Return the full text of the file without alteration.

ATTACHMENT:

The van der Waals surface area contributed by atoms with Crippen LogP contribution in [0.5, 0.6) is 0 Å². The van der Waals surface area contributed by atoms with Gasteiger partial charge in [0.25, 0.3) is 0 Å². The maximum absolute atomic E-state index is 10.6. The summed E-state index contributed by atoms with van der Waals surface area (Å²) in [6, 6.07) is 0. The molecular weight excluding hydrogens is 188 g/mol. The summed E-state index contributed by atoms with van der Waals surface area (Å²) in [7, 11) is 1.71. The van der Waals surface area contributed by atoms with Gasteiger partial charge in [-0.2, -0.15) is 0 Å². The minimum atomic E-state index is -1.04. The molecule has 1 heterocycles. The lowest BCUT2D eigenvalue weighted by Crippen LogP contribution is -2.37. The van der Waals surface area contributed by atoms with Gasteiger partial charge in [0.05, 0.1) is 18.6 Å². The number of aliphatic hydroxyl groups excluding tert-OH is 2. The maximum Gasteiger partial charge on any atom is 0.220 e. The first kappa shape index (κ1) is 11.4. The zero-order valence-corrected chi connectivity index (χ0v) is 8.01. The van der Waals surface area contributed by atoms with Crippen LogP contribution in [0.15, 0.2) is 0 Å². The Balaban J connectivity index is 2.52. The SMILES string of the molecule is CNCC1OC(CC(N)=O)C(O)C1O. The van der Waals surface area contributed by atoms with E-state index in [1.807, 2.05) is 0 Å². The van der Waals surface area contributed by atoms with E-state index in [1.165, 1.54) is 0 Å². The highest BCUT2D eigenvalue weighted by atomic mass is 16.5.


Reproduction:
The van der Waals surface area contributed by atoms with Crippen LogP contribution in [0.5, 0.6) is 0 Å². The van der Waals surface area contributed by atoms with Gasteiger partial charge in [0.25, 0.3) is 0 Å². The maximum absolute atomic E-state index is 10.6. The summed E-state index contributed by atoms with van der Waals surface area (Å²) in [6, 6.07) is 0. The molecular weight excluding hydrogens is 188 g/mol. The summed E-state index contributed by atoms with van der Waals surface area (Å²) in [7, 11) is 1.71. The van der Waals surface area contributed by atoms with Gasteiger partial charge in [-0.2, -0.15) is 0 Å². The minimum atomic E-state index is -1.04. The molecule has 1 heterocycles. The lowest BCUT2D eigenvalue weighted by Crippen LogP contribution is -2.37. The van der Waals surface area contributed by atoms with Gasteiger partial charge in [0.05, 0.1) is 18.6 Å². The number of aliphatic hydroxyl groups excluding tert-OH is 2. The maximum Gasteiger partial charge on any atom is 0.220 e. The first kappa shape index (κ1) is 11.4. The zero-order valence-corrected chi connectivity index (χ0v) is 8.01. The van der Waals surface area contributed by atoms with Crippen LogP contribution in [0.15, 0.2) is 0 Å². The Balaban J connectivity index is 2.52. The SMILES string of the molecule is CNCC1OC(CC(N)=O)C(O)C1O. The van der Waals surface area contributed by atoms with E-state index in [1.807, 2.05) is 0 Å². The van der Waals surface area contributed by atoms with E-state index in [1.165, 1.54) is 0 Å². The highest BCUT2D eigenvalue weighted by atomic mass is 16.5.